A friend of mine and I were having lunch the other day and he was telling me how his home was broken into while on vacation this summer. His wife was shaken to say the least and very concerned. Since the event, they have installed a lighting control system, internet based camera surveillance system, and a home alarm. I asked what was stolen and he said that they took the TV and stereo but that was about it. Then he said something that really made pause, he said that they took more than possessions, they stole their sense of security.

Have you ever stolen anything? I have, some things more significant than others but it was a long time ago, in a much different life. As I thought about my friend’s story, I considered what I stole and why I did it. Then, another thought hit me, in truth, I am still stealing, and so might you be.

A measure of how much you want something is how willing you are to steal it. You would never steal a car, right? No, of course not, you don’t want it bad enough to break the law. However, if your child was in a burning building and you had to get there, you would find the nearest vehicle and jump in, even if it was a police car. You get the point. Other than in extreme circumstances, what might you want so badly that you would steal it? Well, it all boils down to time, talents, or treasures. Those are things that you, I, and others have that we can do what we want with. When we feel that we do not have enough of one of them, a natural self preservation system kicks in and we try to get more. It is not wrong at all to want more of these, it is natural, we are designed to advance. Where it becomes unnatural is when we want more than we should have.

How exactly do we steal these things? Ever shop online at work? Stealing time from your company. Ever hold back from trying something because of fear of failure? Robbing the world of your gifts. Ever turn in a fuzzy expense report, not leave a tip, stand by a punch clock waiting for the next five minutes, not provide all tax information, keep too much change? All examples of stealing money. I am leaving a ton of examples out here. Here is one more that gets me in the gut. How do you spell love to a child? T-I-M-E, something I rob my kids of way too often.  

You get the point and by now you are coming up with justifications. I know, I do it too. If you had my life, you would do it too. I don’t make enough money. I am not skilled enough. I work two jobs. All  of those are real and relevant, but none of those justify stealing. When we steal these things, we are much like the house thief taking security as much as possessions. Our companies security it tied up in its P&L. The security of the world is founded in its ability to progress. The the security of the waitress is in their ability to make tips. Finally, the security of my child is found in my love for them as shown by my time with them. There is an alternative to stealing, its called generosity.

Let’s say that for arguments sake the opposite of stealing is giving. The measure of how much you love something is how much you are willing to give it away. We can grasp this. We love our kids and we give them as much as we can. We go to work for them, we maintain a safe house for them, safe cars to drive them around in, good schools, clothes etc. We give them the world, why, because we love them. That makes sense, but how is generosity a cure for stealing?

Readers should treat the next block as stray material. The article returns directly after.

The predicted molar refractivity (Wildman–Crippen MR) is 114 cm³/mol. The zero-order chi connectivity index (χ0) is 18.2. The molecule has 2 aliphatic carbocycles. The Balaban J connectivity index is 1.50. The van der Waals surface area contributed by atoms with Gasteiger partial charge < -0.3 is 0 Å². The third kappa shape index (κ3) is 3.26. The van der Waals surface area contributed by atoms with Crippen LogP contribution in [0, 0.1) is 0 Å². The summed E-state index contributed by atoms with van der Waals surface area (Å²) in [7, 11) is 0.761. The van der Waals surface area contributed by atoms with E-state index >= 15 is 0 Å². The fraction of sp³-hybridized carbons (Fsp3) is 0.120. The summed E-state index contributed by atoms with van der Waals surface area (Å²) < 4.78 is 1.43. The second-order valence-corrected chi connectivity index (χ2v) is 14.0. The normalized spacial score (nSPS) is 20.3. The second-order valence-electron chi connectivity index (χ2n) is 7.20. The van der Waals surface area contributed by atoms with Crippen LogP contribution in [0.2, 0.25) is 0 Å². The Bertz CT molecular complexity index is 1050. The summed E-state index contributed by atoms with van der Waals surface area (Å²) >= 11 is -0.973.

Stealing happens because of lack, either real or perceived; you want something someone else has. In order to stop stealing, thinking has to be shifted that you have enough. The key to this shift in thinking that you have enough is gratitude. Gratitude changes everything, especially perception. Spend time at a homeless shelter and you go home and tell your kids to be grateful for whatever is served for dinner. When perspective changes as a result of gratitude, a natural response is generosity. We begin to think about how much we have and start to think about the less fortunate and how we can help.

I watched a YouTube video the other day where someone gave a homeless guy $100 and a hug. They followed him with a camera to record what he would do with the money. He went into a liquor store and walked out with a heavy plastic bag. They continued to follow him into a park where he met up with a few homeless friends. He shocked his secret followers by pulling out sandwiches and chips and giving them away  to every homeless person in the park. Finally, he sat down to eat himself. The man who gave the money was so moved that he went to the homeless man and started talking to him again. The man had spent all the money on food and gave it to everyone. When asked why, he said because he knew they were hungry.

Generosity is the only tangible measurement of what is in the heart. The root of generosity is gratitude. I have met a ton of people who are not generous and a few I have even had opportunity to ask why. The answer almost always is that I do not have enough to be generous with. I would argue that if you are not generous when you have a little, you won’t be either when you have a lot. That is true because generosity is a function of the heart, not of the bank account.

If you want fullness of life as measured by joy and love, you cannot afford to withhold generosity. Start with writing on your mirror in the bathroom the word gratitude. Leave it there for a week. Then put down the word generosity, leave it there forever. You can always go on stealing security to try and fill a hole in your life that can’t be filled with others people’s stuff. Or you can try something new, and start giving your way out of a life that will always beg for more.

 

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